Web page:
ISCO Compositor Malfunctioned
                                                                                               en
                                                                                               en

-------
56
                            TABLE XIII

             ASHLAND, NEBRASKA,  SEWAGE  TREATMENT PLANT
                          FINAL  EFFLUENT
Date
July
1973
23-24
24-25
25-26
26-27
27-28
Arithmetic Mean
BOD/COD-BOD/NFS Ratio
Hants v inn *
1SCU~X 100' %
BOD5
mg/1
ISCO
13
15
22
8
6
13
--
Hants
22
10
39
17
11
20
-
154
COD
mg/1
ISCO
41
29
28
32
36
33
0.39
Hants
65
45
44
40
48
48
0.42
146
NFS
mg/1
ISCO
8
<1
2
3
10
5
2.6
Hants
3
5
9
10
27
11
1.8
220

-------
                                                                  57
higher than the values resulting from these samples collected with
the ISCO compositor.  The effluent samples also indicated a signifi-
cant difference in compositor performance with the 8005, COD, and
NFS values resulting from use of the Hants compositor being,
respectively, 154, 146, and 220 percent greater than the concentra-
tions of the samples values collected with the ISCO sampler.
     Tables XII and XIII show that the BOD5/COD ratios of the raw
waste samples collected with the ISCO and Hants compositors were
0.39 and 0.42, respectively.  These ratios were 0.35 and 0.34 for
the effluent samples.  The close agreement between those ratios
indicates high laboratory analytical quality control and further
emphasizes real differences in sampling efficiency between the two
compositors.
     Table XIV presents the apparent removal efficiencies of the
Ashland sewage treatment plant for the three parameters using each
of the four possible combinations of compositors.   It can be seen
that the removal efficiency for BODs, COD, and NFS range between
91-97, 92-97, and 95-99 percent, respectively.
4.  KANSAS CITY, KANSAS, KAW POINT SEWAGE TREATMENT PLANT -
    OCTOBER 1973
     A fourth comparison test was conducted on October 10 and 11,
1973, at the Kansas City, Kansas, Kaw Point primary sewage treat-
ment plant.
     Three samplers were installed and set to time composite the
raw waste of the plant for a period of about 20 hr at a point
immediately upstream from the bar screens.  The compositors used

-------
                TABLE XIV



    APPARENT REMOVAL EFFICIENCIES OF

ASHLAND, NEBRASKA, SEWAGE TREATMENT PLANT
                                                                            in
                                                                            oo
Compositor Combination
Influent
I SCO
ISCO
Hants
Hants
Effluent
ISCO
Hants
Hants
ISCO
Parameter
Percent Removal
BOD 5
Percent
94
91
95
97
COD
Percent
95
92
96
97
NFS
Percent
98
95
99
99

-------
                                                                  59
included a QCEC Model  CVE, a Sircb MKV7S,  and an  ISCO Model  1391.
These compositors, the intake lines of which  were tied together and
suspended about 46 cm (18 in.) below the liquid surface,  collected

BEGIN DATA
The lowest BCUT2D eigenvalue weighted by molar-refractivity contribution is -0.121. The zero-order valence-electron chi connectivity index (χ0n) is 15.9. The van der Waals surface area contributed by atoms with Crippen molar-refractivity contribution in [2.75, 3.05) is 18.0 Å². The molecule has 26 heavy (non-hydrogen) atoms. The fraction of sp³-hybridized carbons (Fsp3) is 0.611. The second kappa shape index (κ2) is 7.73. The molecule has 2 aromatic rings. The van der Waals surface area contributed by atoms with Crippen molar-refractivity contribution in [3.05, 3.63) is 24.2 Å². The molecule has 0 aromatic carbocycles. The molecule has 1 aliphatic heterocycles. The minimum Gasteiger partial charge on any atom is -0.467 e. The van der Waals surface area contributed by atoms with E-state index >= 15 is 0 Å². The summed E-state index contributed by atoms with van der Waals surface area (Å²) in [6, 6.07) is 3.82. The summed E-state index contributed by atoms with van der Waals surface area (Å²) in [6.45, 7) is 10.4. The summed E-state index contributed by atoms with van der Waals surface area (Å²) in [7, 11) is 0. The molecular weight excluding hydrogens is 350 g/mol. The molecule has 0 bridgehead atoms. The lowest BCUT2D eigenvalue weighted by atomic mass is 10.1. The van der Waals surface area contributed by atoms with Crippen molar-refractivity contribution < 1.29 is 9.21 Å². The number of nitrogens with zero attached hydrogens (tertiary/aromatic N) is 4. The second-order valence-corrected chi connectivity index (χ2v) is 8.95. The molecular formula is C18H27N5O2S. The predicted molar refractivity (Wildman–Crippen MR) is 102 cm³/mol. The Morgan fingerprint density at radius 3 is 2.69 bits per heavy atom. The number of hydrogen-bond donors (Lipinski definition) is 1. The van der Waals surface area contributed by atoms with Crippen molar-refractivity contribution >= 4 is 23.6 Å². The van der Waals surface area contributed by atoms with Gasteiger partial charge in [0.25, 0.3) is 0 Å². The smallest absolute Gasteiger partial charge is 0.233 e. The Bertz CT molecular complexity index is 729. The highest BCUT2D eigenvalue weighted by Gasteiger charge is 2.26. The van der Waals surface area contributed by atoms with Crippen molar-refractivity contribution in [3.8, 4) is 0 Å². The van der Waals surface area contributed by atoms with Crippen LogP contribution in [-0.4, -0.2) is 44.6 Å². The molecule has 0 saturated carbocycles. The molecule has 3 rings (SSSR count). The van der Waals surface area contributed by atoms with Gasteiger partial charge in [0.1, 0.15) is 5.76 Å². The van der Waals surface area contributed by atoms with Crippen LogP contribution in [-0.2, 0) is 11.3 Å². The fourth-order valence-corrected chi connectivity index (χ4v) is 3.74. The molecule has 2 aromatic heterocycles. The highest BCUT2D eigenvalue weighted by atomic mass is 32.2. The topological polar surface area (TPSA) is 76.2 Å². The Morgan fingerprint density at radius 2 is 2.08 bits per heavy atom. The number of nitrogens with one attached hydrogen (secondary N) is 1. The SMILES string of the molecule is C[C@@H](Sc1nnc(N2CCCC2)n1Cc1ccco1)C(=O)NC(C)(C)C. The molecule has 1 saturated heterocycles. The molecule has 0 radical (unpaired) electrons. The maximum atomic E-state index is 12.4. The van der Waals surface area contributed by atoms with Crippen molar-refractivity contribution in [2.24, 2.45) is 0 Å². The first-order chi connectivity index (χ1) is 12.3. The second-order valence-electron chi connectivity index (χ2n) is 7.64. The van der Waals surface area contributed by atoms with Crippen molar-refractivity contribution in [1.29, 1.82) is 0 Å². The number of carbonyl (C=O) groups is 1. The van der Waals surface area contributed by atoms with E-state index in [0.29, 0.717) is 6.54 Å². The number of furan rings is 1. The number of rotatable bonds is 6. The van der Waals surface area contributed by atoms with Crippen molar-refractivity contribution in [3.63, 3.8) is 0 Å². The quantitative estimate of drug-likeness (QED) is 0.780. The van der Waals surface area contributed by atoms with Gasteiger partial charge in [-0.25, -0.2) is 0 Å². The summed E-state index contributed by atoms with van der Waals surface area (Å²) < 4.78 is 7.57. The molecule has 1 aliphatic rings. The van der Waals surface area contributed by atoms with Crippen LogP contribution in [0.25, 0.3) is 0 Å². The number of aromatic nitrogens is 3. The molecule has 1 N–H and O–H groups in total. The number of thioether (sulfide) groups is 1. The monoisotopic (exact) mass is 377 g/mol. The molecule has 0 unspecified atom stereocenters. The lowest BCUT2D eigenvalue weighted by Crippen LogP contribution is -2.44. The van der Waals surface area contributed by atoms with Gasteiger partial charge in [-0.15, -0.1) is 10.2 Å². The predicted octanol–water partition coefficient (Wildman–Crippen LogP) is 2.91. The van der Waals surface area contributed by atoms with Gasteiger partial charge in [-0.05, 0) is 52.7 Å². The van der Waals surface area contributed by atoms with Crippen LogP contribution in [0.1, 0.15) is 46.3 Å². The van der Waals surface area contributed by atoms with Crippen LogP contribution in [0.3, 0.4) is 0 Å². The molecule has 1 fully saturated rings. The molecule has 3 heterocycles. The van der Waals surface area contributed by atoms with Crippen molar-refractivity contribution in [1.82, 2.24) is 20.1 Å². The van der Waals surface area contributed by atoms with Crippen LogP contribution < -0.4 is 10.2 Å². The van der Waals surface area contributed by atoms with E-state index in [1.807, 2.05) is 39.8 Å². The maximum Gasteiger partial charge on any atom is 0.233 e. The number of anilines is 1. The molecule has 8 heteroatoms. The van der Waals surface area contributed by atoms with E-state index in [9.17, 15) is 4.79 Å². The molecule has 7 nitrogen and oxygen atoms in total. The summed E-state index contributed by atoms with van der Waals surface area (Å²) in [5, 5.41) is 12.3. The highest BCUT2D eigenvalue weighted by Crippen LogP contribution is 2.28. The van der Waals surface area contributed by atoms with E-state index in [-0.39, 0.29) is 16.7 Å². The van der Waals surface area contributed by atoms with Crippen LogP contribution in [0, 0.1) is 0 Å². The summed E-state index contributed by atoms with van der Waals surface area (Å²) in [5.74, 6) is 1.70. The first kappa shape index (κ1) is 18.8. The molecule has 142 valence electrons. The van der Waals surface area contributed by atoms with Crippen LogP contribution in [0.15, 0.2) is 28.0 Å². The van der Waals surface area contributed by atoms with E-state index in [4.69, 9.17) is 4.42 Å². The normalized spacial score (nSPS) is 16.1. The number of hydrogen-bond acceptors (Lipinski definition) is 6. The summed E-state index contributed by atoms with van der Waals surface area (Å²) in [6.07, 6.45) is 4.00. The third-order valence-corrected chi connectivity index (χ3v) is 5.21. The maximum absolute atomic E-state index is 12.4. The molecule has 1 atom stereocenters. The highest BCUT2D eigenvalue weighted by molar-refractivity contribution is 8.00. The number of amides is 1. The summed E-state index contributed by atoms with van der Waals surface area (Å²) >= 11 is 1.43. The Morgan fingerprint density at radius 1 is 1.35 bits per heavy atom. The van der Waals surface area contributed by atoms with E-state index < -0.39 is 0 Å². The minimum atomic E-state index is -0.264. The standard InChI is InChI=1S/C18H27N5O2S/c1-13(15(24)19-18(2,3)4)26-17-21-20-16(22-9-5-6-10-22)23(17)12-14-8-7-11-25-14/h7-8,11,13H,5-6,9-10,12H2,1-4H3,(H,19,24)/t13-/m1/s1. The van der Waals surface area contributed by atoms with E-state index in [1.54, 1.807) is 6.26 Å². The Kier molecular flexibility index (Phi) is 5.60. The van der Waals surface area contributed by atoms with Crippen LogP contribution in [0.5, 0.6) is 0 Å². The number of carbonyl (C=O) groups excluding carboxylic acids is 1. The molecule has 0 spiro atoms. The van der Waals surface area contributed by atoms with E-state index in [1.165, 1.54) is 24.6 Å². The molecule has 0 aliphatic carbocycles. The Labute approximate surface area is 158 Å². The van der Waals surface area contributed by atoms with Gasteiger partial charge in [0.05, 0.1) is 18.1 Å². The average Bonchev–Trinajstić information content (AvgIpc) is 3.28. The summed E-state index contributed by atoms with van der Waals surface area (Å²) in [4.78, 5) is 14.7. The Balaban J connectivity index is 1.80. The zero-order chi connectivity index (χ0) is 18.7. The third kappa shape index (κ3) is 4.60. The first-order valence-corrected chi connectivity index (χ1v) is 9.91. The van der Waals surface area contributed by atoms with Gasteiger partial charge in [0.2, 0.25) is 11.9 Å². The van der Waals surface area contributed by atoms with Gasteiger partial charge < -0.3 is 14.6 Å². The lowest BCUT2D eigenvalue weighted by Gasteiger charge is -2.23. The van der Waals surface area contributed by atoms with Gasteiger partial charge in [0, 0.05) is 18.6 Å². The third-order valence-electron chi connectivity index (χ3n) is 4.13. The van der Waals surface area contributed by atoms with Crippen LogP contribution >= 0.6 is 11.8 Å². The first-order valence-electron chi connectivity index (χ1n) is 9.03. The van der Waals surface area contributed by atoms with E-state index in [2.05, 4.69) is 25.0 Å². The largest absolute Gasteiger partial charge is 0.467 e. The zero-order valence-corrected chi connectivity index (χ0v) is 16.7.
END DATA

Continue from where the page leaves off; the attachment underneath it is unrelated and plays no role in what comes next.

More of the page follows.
equal volume aliquots  at intervals of 15,  40, and 60 min, respec-
tively.
     The collected samples were delivered to  the  EPA, Region VII,
Laboratory where duplicate analyses for NFS were  run.  The results
of those analyses are  indicated below.
Cpjpj3srto_r
QCEC
Si rco
ISCO
NFS
mg/1
1,250
1,080
760
680
644
520
Mean
NFS
mg/1
1,160
720
582
     It can be seen that the Sirco unit produced samples with NFS
data intermediate between those values resulting from the ISCO and
QCEC compositors.  Referring back to Table I (page 11), it can be
seen that the liquid intake velocity of the Sirco unit also lies
between the velocities of the other two samplers.
5.  KANSAS CITY, KANSAS, KAW POINT SEWAGE TREATMENT PLANT -
    DECEMBER 17-19, 1973
     A more comprehensive comparison study was conducted at the
Kaw Point sewage treatment plant during December 17, 18, and 19,
1973.  Sixteen different methods, including four manual sampling
techniques, and twelve different makes and models of automatic

-------
60
compositors were employed to concurrently sample the raw waste of
this facility.
     Time and flow-proportional  samples were collected and com-
posited manually at 2-hr intervals using a bucket as well as a
submersible pump*.  This variation in manual sampling methods was
introduced to determine if solids were settling out in the bucket
during transfer from the waste stream to the laboratory sample con-
tainers.  Using the submersible pump, samples were pumped directly
from the source to the contatner.
     The twelve samplers, the intake lines of which were tied
together and suspended in the middle of the waste stream, were used
to take time-composite samples by drawing equal  volume aliquots at
intervals which ranged from continuous up to 1 hr.  Samples were
collected over a period of approximately 24 hr on both December
17-18 and 18-19.  With the exception of an N-Con Sentinel sampler
which has a refrigerated sample container compartment and which was
provided courtesy of the manufacturer, none of the samples were
kept refrigerated during the sampling period.  The collected sam-
ples were analyzed by the EPA, Region VII, Laboratory for BODs
(December 18-19 only), COD, and NFS which were run in duplicate.
Random laboratory analytical errors for NFS were minimized by
drawing aliquots with a wide-mouthed pipette from the samples
during agitation with a magnetic stirrer.
* Tee! Submersible Pump,.Model 1P809, Dayton Electric
  Manufacturing Company, Chicago, Illinois 60648

-------
                                                                  61